Another new law taking effect on Wednesday will allow DOT officials to transition from driver’s licenses that are valid for five years to ones that are valid for eight years, a change that they say should save customers time and money.
Because the switch is a long-term DOT strategy, Lowe said that not all of Iowa’s 1.1 million licensed drivers will receive an eight-year license during the transition period through 2018.
“During that time, the Iowa DOT’s issuance system will randomly assign customers five-, six-, seven- and eight-year licenses designed to equally spread renewal volumes over an eight-year period,” he said.
The yearly fee for licenses will not change, with basic yearly fees remaining at $4 per year for a noncommercial license, $8 per year for a commercial driver’s license and $2 per year for a motorcycle endorsement.
As required under the new legislation, a license issued to a driver younger than age 72 cannot exceed the person’s 74th birthday. At age 72, licenses shift to two-year renewal periods. Also, licenses issued to minors and people who are temporary foreign nationals are not included in the transition and have shorter renewal periods set by other statutes.
Get news headlines sent daily to your inbox
Identification cards will not be included in the phased-transition. All identification cards issued after Jan. 1 will be valid for eight years and the fee will be $8.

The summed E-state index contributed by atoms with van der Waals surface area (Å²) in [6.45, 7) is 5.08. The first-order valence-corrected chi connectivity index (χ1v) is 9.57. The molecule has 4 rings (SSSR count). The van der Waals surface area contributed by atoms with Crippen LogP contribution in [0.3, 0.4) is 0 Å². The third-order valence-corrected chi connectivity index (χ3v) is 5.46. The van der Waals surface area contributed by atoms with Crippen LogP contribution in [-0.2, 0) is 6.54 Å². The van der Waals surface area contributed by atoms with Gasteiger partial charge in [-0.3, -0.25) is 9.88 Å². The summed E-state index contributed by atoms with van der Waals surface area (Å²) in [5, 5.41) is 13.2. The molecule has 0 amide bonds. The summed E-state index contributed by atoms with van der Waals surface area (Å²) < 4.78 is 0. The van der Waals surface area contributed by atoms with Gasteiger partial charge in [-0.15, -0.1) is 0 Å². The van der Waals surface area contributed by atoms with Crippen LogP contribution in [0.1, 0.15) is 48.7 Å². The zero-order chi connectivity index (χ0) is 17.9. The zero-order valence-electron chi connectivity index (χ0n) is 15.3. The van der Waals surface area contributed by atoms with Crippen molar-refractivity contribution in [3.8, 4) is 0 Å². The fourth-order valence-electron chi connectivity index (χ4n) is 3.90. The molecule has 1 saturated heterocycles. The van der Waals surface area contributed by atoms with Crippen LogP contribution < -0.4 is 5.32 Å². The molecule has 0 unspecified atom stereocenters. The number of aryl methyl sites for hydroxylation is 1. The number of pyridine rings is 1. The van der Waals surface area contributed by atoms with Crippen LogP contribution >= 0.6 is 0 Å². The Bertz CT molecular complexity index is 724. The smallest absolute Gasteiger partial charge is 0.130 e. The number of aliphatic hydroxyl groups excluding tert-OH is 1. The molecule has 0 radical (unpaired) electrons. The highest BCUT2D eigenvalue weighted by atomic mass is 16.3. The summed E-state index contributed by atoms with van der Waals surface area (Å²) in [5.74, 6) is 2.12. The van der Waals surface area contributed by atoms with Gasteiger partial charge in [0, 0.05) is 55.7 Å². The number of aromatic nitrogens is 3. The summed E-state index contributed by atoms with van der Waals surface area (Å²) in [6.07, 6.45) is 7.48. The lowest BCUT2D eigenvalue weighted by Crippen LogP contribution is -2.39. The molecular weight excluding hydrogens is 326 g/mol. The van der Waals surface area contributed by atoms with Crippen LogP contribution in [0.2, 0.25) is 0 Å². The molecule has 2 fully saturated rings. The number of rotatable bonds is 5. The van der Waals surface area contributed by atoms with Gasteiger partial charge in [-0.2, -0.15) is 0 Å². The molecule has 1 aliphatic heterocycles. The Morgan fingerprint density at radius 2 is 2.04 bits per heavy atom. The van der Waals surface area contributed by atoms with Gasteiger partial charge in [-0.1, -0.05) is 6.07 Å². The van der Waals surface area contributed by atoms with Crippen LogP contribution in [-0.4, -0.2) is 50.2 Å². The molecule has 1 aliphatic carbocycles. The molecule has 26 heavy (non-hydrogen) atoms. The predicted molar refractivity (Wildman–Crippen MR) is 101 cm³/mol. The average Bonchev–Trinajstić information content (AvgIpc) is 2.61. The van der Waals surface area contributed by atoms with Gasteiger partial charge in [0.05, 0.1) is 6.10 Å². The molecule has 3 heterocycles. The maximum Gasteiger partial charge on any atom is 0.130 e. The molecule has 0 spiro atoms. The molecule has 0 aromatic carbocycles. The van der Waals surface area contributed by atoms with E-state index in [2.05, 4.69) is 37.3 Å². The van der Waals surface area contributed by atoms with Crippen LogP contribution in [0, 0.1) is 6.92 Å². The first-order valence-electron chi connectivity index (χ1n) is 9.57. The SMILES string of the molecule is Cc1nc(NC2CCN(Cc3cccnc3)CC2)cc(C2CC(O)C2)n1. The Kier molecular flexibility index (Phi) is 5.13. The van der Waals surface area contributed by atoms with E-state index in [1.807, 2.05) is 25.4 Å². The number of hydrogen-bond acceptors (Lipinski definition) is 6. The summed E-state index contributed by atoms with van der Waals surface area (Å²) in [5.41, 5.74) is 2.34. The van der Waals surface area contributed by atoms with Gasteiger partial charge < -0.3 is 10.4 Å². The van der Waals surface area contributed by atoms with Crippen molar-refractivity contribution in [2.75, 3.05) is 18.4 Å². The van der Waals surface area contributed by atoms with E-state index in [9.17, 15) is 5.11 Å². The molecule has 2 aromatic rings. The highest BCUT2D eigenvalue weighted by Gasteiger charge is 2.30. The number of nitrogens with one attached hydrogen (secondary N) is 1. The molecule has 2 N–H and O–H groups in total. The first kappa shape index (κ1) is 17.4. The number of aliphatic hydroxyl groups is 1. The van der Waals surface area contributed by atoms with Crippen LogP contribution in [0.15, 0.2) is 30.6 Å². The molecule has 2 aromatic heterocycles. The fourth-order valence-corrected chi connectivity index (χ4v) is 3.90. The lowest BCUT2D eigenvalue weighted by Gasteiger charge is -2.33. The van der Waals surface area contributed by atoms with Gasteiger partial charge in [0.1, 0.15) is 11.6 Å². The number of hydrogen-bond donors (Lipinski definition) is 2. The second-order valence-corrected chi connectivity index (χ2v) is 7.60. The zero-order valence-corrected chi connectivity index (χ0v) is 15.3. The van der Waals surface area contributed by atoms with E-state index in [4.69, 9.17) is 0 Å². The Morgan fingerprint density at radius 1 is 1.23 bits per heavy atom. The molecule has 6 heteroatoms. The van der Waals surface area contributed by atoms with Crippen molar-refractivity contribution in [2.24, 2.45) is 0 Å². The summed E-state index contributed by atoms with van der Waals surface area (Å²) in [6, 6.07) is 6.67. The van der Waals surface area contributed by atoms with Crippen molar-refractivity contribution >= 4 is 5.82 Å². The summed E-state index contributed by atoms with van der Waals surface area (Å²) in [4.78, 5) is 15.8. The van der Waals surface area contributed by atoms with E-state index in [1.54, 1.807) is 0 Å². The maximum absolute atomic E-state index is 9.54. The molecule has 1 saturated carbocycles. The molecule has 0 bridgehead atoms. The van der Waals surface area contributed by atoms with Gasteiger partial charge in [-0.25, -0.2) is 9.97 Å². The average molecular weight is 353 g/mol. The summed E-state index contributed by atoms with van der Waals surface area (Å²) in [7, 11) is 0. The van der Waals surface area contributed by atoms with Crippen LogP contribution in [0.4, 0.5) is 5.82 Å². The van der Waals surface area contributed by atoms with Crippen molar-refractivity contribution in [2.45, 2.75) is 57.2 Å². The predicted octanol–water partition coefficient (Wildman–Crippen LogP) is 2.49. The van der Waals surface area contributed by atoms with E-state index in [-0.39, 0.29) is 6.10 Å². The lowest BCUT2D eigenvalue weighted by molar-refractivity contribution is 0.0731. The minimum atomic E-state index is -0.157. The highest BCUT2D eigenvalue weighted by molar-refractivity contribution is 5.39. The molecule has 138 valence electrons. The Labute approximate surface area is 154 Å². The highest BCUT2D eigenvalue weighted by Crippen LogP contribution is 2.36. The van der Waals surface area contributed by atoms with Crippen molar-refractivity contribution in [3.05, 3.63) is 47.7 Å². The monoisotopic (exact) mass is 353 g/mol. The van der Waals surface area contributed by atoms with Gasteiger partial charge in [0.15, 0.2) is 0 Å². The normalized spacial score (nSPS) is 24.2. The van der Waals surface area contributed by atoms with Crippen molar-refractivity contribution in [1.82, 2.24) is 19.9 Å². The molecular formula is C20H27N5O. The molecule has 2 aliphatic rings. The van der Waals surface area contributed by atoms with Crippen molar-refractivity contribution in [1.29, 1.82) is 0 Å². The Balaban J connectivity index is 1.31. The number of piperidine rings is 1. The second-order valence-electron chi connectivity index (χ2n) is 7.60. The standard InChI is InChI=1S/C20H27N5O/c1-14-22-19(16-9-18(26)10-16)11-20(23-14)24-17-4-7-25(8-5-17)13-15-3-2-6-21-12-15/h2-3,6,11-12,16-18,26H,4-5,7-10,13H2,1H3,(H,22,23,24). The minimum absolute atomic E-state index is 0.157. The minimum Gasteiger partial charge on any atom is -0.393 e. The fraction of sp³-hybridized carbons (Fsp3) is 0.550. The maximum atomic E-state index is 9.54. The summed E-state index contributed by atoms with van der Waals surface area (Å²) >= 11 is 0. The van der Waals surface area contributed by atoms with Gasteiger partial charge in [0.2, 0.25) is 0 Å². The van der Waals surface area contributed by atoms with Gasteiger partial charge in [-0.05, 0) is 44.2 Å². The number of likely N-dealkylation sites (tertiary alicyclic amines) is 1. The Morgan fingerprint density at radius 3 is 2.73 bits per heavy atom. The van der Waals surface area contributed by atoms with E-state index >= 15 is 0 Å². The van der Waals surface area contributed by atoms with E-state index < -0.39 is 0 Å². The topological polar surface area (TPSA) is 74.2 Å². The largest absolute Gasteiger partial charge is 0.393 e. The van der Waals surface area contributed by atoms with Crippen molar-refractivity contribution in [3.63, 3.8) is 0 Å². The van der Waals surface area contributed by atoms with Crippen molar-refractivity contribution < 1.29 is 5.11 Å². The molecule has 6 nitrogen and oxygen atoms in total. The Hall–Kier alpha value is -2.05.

For additional information or to watch an overview presentation about Iowa driver’s license types and fees, visit Iowa DOT’s website at www.iowadot.gov/mvd/ods/types.htm.
Iowa lawmakers and the governor also approved the state largest tax cut in state history last session, which will have implications for commercial property owners and income earners when they file their tax returns in 2014 reflecting credits and liabilities for the 2013 tax year.
Thousands of commercial property owners in Iowa face a Jan. 15 deadline to apply in their counties for a new tax credit established in last session’s landmark tax legislation. Qualifying property owners may not find out until August or September how much credit they’ll receive.
When the credit is fully phased in, the bill’s architects projected that at least $145,000 of property value on every business would be taxed at the residential rate and almost two-thirds of the businesses receiving the credit would see their entire property value taxed at the residential rate.
Under the tax policy compromise, commercial and industrial properties will be assessed at 95 percent of valuation retroactive to last Jan. 1, then at 90 percent starting on Jan. 1, 2014, and each year thereafter. A 3 percent tax assessment growth limitation also was placed on residential and agricultural properties retroactive to last Jan. 1, instead of the 4 percent growth called for under the current rollback.
Another provision of the overall tax relief plan doubled the earned income tax credit for lower-income working families from 7 percent to 14 percent in tax year 2013 and then to 15 percent in tax year 2014.
Also, Iowa Department of Revenue officials already have announced that an income tax credit included in the 2013 tax relief package will amount to $54 for eligible individuals filing timely Iowa returns. For tax year 2013, the Iowa Department of Management has certified that $120 million is available in the Iowa Taxpayers Trust Fund Tax Credit Fund to be distributed as income tax credits calculated on the basis of 2.21 million returns having been filed in the 2012 tax year.